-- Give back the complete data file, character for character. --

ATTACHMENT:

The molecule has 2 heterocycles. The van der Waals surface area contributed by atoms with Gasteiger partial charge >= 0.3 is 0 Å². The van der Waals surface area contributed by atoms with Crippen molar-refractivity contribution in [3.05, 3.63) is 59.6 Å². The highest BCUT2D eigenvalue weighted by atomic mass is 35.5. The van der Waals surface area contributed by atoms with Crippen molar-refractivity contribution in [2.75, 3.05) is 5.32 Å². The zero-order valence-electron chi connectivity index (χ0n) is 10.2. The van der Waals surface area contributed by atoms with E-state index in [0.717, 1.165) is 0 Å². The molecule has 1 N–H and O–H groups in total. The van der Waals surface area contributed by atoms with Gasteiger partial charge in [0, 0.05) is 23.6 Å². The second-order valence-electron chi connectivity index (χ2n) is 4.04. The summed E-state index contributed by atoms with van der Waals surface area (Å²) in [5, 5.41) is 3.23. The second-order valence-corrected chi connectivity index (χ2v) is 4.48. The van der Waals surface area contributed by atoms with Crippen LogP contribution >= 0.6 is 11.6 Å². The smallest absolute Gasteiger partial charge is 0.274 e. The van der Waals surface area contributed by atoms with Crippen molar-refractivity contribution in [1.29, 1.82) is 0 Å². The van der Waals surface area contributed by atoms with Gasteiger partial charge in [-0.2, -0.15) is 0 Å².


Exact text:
The molecule has 2 heterocycles. The van der Waals surface area contributed by atoms with Gasteiger partial charge >= 0.3 is 0 Å². The van der Waals surface area contributed by atoms with Crippen molar-refractivity contribution in [3.05, 3.63) is 59.6 Å². The highest BCUT2D eigenvalue weighted by atomic mass is 35.5. The van der Waals surface area contributed by atoms with Crippen molar-refractivity contribution in [2.75, 3.05) is 5.32 Å². The zero-order valence-electron chi connectivity index (χ0n) is 10.2. The van der Waals surface area contributed by atoms with E-state index in [0.717, 1.165) is 0 Å². The molecule has 1 N–H and O–H groups in total. The van der Waals surface area contributed by atoms with Gasteiger partial charge in [0, 0.05) is 23.6 Å². The second-order valence-electron chi connectivity index (χ2n) is 4.04. The summed E-state index contributed by atoms with van der Waals surface area (Å²) in [5, 5.41) is 3.23. The second-order valence-corrected chi connectivity index (χ2v) is 4.48. The van der Waals surface area contributed by atoms with Crippen LogP contribution >= 0.6 is 11.6 Å². The smallest absolute Gasteiger partial charge is 0.274 e. The van der Waals surface area contributed by atoms with Crippen molar-refractivity contribution in [1.29, 1.82) is 0 Å². The van der Waals surface area contributed by atoms with Gasteiger partial charge in [-0.2, -0.15) is 0 Å².